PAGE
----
Recently we have been reviewing the findings of our data research report and taking a look at some key issues including how people continue to be overwhelmed by organizational change, how analysis of past projects is showing that commitment can be hard to build and sustain and the top 5 change risks that contribute to low commitment on projects. And how a new breed of change management tools can help you navigate all of this.
In this post, we turn our attention to the importance of regular and structured tracking of change management risks to ensure the success of your change programs.
Why tracking change matters
As change management plans are communicated, tested and deployed, new risks will emerge to threaten early commitment - and this makes measuring and tracking people change risks at different stages of a change project crucial to getting your projects over the line successfully.
At the same time, the availability of digital change management tools that enable:
- leaders to be able to bring disparate change data together for them to act in an agile way
- practitioners to access dashboarding capability to allow them to deliver more data insights and progress reports teams and executive stakeholders
- data to be easily compared and benchmarked to help validate quick decisions
also mean you should be building data firmly into your change management strategy.
Regular change management risks tracking, at different stages of a project shows how people commit to change and user adoption levels shift or adjust over time. We have no experience that reaching 100% commitment is possible, but we do know that:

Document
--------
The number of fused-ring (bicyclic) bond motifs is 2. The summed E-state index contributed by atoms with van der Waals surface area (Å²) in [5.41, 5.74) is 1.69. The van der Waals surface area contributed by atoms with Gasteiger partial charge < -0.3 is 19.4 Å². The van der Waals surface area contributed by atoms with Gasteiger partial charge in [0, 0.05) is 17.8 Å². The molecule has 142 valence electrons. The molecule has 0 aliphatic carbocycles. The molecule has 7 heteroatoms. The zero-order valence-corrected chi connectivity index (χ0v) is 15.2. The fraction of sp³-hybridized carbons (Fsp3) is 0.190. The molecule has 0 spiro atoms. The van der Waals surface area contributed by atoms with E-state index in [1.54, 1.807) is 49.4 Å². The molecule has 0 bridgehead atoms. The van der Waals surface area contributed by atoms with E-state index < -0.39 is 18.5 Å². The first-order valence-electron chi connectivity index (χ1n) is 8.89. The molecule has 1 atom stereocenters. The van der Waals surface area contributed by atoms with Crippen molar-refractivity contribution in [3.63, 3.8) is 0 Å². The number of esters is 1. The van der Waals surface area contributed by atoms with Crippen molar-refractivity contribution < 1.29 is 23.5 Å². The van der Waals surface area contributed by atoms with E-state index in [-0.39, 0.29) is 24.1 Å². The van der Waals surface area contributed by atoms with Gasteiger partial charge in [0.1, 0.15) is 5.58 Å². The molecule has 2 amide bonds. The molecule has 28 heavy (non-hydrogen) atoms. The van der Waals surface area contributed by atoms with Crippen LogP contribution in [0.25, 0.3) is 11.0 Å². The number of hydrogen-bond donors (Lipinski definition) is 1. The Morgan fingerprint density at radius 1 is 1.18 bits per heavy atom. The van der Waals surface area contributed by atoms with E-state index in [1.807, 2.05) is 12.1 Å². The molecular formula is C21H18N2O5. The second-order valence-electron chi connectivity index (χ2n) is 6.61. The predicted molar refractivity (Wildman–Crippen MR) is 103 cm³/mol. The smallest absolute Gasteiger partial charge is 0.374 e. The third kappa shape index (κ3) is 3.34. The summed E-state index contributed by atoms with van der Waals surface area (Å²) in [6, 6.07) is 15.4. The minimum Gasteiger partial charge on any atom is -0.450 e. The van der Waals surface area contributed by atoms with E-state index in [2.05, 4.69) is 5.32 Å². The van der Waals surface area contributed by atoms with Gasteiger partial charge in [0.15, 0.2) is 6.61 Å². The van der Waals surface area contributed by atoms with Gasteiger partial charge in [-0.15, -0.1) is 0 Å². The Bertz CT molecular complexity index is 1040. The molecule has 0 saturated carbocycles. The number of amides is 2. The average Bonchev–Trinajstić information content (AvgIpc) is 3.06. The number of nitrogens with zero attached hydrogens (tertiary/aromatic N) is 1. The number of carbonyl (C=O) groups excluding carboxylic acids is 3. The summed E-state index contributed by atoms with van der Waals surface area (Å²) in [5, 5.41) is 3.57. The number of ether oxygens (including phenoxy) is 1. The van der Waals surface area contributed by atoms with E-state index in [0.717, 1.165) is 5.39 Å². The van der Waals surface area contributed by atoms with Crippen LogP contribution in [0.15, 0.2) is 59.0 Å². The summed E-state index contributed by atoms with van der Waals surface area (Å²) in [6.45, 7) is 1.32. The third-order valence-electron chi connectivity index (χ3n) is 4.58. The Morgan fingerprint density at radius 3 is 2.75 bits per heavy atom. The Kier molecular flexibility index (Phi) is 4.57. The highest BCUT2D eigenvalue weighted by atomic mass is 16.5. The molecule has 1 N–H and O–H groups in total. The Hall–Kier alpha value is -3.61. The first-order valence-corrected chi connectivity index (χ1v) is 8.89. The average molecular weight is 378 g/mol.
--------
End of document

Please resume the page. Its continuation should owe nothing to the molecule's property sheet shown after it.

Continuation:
- establishing measurement tools and tracking processes
- and bringing transparency to new or re-occurring people risk dimensions
will improve your change implementation performance.
So what change management risks should you be tracking? – Some practical recommendations
Using change management tools can provide regular “mid-point” tracking, at different stages of a project shows how people commitment and user adoption levels shift. The data below shows the percentage of people, in the Changefirst database, responding to our Initiative Risk Assessment at each major project stage – and how this changes over time.
It tells you about the need to create interest at the beginning of projects but also how - at the end of these projects – people are typically likely to respond less.
So, what is driving this “tail-off” in responses. Well it could be for several reasons including, for example:
- Project success was declared too soon
- People are becoming bored or losing interest in the project goals
- Sponsors are not being persistent enough in pursuing the program goals
We typically recommend change management risk tracking at these stages. However, project sponsors can obviously request more data collection. So, treat this as a minimum requirement only.
If you are in interested in exploring the need for tracking in more detail then download a copy of our Power of Data report 2018 – Using Real-time Data to Drive Decision Making.
About the Initiative Risk Assessment (IRA)The data sourced in this blog post was provided by the (IRA) which is just one of 9 proven change assessment tools available via our Roadmap Pro platform.
Used for diagnosis and tracking of people-centred risks in single change initiatives - the IRA is a diagnostic survey tool modeled on the 6 Critical Success Factors (CSFs) for single initiatives. The 6 CSFs are assessed using a total of 20 questions, which relate to 20 specific risk dimensions.
The tool then provides an analysis of risks with very specific actions designed to help mitigate against the risks themselves.
Learn more about the IRA here.
To book a personalized demonstration of Roadmap Pro visit our website – and click on schedule demo.